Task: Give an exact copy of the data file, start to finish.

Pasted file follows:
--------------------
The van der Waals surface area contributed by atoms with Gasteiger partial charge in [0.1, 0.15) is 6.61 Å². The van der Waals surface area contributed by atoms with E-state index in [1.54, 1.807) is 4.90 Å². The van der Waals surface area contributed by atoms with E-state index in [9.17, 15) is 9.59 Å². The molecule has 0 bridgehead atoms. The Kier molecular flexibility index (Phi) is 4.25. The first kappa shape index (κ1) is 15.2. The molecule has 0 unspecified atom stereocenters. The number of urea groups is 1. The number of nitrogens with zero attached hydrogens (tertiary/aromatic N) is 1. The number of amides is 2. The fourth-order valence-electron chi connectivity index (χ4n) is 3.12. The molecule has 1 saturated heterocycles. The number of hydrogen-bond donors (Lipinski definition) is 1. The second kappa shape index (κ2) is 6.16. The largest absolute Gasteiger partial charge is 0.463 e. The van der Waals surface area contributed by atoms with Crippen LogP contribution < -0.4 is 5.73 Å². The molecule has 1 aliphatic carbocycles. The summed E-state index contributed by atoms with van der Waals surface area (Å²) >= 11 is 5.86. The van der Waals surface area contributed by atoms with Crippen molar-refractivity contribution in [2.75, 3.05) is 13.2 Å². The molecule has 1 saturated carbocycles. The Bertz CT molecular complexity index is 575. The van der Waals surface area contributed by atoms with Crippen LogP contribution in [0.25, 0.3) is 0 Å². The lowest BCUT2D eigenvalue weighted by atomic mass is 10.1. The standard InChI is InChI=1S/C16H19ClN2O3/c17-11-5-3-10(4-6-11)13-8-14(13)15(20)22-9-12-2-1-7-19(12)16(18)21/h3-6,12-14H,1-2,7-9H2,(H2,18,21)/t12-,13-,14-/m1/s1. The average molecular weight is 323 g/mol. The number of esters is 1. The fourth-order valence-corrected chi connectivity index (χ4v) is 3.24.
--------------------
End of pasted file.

The van der Waals surface area contributed by atoms with Gasteiger partial charge in [0.1, 0.15) is 6.61 Å². The van der Waals surface area contributed by atoms with E-state index in [1.54, 1.807) is 4.90 Å². The van der Waals surface area contributed by atoms with E-state index in [9.17, 15) is 9.59 Å². The molecule has 0 bridgehead atoms. The Kier molecular flexibility index (Phi) is 4.25. The first kappa shape index (κ1) is 15.2. The molecule has 0 unspecified atom stereocenters. The number of urea groups is 1. The number of nitrogens with zero attached hydrogens (tertiary/aromatic N) is 1. The number of amides is 2. The fourth-order valence-electron chi connectivity index (χ4n) is 3.12. The molecule has 1 saturated heterocycles. The number of hydrogen-bond donors (Lipinski definition) is 1. The second kappa shape index (κ2) is 6.16. The largest absolute Gasteiger partial charge is 0.463 e. The van der Waals surface area contributed by atoms with Crippen LogP contribution < -0.4 is 5.73 Å². The molecule has 1 aliphatic carbocycles. The summed E-state index contributed by atoms with van der Waals surface area (Å²) >= 11 is 5.86. The van der Waals surface area contributed by atoms with Crippen molar-refractivity contribution in [2.75, 3.05) is 13.2 Å². The molecule has 1 saturated carbocycles. The Bertz CT molecular complexity index is 575. The van der Waals surface area contributed by atoms with Crippen LogP contribution in [0.25, 0.3) is 0 Å². The lowest BCUT2D eigenvalue weighted by atomic mass is 10.1. The standard InChI is InChI=1S/C16H19ClN2O3/c17-11-5-3-10(4-6-11)13-8-14(13)15(20)22-9-12-2-1-7-19(12)16(18)21/h3-6,12-14H,1-2,7-9H2,(H2,18,21)/t12-,13-,14-/m1/s1. The average molecular weight is 323 g/mol. The number of esters is 1. The fourth-order valence-corrected chi connectivity index (χ4v) is 3.24.